This story by Debra Bruno appeared in the December 23, 2018 edition of The Washington Post.
The growing interest in the topic of death is seen in death cafes, death doulas, the “death positive” movement, hospice work and even the End-of-Life University . There are special decks of cards that allow families to work through end-of-life decisions.
And increasingly, classes, seminars, and programs are available that try to help people understand how to comfort those in the last stages of life.
Sister Rose Mary Dougherty, SSND, 79, calls this companioning the dying and she decided to make it a focus when, years ago, she found herself sitting at the bedside of a dying priest who was a friend. Next to her sat another friend, also a priest.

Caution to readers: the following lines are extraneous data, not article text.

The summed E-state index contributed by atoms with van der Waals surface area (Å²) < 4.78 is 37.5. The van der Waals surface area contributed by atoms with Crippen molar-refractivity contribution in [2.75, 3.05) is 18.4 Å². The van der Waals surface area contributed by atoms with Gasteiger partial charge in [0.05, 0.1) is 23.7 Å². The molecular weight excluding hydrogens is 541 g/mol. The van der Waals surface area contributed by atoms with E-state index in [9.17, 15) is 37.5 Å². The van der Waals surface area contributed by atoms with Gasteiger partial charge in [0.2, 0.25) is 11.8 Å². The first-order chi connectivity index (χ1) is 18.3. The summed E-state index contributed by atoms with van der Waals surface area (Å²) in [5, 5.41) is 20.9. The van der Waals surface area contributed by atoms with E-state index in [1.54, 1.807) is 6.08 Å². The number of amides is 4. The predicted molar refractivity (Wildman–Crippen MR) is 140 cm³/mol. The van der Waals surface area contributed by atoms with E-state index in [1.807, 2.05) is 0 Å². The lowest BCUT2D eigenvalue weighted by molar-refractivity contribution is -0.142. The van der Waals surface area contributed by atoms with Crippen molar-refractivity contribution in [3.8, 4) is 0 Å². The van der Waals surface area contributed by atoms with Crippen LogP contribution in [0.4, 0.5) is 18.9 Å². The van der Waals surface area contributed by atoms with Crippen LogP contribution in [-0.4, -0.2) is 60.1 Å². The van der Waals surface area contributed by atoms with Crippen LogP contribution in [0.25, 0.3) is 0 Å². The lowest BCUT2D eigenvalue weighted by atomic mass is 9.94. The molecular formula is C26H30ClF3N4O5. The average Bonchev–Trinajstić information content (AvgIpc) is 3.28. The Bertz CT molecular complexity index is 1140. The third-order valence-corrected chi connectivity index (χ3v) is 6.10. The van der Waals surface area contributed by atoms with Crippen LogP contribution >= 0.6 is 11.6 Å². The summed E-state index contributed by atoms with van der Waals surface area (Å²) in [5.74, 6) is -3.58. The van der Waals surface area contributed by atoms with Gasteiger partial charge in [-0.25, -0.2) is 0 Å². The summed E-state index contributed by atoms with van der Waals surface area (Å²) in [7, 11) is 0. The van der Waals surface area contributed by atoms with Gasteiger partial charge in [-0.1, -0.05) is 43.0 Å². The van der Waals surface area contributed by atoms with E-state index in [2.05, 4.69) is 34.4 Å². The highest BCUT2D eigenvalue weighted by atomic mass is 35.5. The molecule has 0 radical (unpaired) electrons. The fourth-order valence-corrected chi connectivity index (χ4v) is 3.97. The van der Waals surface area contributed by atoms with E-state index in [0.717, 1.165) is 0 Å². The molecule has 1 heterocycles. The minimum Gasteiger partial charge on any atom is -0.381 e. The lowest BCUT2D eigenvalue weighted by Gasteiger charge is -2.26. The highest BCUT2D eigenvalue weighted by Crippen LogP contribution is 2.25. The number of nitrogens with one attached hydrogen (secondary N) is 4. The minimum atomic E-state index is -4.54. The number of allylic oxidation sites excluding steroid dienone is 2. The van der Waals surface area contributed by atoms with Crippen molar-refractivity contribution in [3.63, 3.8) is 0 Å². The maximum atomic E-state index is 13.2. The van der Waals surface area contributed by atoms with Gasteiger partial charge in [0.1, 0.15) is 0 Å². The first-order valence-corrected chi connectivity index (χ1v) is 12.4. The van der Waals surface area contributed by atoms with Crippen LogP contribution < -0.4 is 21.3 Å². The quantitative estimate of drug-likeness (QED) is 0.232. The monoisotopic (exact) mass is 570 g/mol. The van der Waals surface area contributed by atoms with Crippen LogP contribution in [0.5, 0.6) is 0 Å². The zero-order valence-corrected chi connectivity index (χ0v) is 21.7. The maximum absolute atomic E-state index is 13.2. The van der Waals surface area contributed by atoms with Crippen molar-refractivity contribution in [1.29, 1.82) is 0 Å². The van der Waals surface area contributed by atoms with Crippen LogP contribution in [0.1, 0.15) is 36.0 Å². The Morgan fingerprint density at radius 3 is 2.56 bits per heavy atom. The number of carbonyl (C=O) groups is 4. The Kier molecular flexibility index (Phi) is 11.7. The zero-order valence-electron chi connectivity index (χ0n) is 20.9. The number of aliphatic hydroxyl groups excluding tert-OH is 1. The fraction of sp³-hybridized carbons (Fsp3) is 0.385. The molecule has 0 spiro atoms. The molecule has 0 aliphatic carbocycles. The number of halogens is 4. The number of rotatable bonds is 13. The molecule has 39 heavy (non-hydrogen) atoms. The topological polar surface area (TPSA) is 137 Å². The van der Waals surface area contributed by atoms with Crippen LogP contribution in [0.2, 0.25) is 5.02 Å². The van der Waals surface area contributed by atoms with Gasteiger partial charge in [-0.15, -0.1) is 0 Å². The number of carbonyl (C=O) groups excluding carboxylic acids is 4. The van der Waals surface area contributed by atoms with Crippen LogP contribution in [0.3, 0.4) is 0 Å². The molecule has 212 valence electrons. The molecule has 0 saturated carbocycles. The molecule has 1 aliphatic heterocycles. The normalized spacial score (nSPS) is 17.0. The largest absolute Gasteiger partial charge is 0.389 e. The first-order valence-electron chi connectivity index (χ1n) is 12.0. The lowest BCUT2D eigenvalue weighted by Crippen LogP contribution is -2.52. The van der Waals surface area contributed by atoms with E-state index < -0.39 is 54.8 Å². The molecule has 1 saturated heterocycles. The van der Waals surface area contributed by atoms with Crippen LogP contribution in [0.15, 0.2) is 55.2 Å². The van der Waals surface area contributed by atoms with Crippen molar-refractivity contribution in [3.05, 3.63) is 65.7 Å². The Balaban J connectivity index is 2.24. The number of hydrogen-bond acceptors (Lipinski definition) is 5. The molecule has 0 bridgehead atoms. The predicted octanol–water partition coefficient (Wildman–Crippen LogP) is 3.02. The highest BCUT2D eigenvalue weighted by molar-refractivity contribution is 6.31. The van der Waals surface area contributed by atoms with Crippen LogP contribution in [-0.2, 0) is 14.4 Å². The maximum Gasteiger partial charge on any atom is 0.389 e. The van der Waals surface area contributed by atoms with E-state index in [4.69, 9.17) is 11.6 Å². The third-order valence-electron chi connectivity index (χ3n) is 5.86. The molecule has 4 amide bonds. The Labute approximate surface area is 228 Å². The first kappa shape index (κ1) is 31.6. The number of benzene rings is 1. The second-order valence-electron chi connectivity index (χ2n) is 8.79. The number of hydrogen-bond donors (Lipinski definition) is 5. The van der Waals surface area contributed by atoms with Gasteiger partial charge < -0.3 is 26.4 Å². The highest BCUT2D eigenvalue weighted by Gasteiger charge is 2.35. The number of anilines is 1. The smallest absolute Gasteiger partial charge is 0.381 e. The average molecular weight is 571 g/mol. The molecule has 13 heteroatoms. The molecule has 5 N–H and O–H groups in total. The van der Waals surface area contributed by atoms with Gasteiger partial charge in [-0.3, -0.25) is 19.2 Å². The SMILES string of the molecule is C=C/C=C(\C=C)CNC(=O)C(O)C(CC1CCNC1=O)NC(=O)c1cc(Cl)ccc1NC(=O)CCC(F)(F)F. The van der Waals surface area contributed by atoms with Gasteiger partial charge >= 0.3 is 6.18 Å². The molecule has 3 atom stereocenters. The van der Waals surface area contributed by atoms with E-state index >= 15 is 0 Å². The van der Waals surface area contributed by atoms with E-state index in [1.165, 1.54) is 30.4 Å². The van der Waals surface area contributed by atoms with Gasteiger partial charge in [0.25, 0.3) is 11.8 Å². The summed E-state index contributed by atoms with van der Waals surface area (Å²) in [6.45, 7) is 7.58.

She watched as the two priests sometimes prayed and sometimes were quiet, together, doing nothing at all. At one point, the priest sitting next to her turned and said: “I don’t know what a priest should do anymore. I don’t know what I’m to do here, but I can be here. Maybe that’s my final vocation.”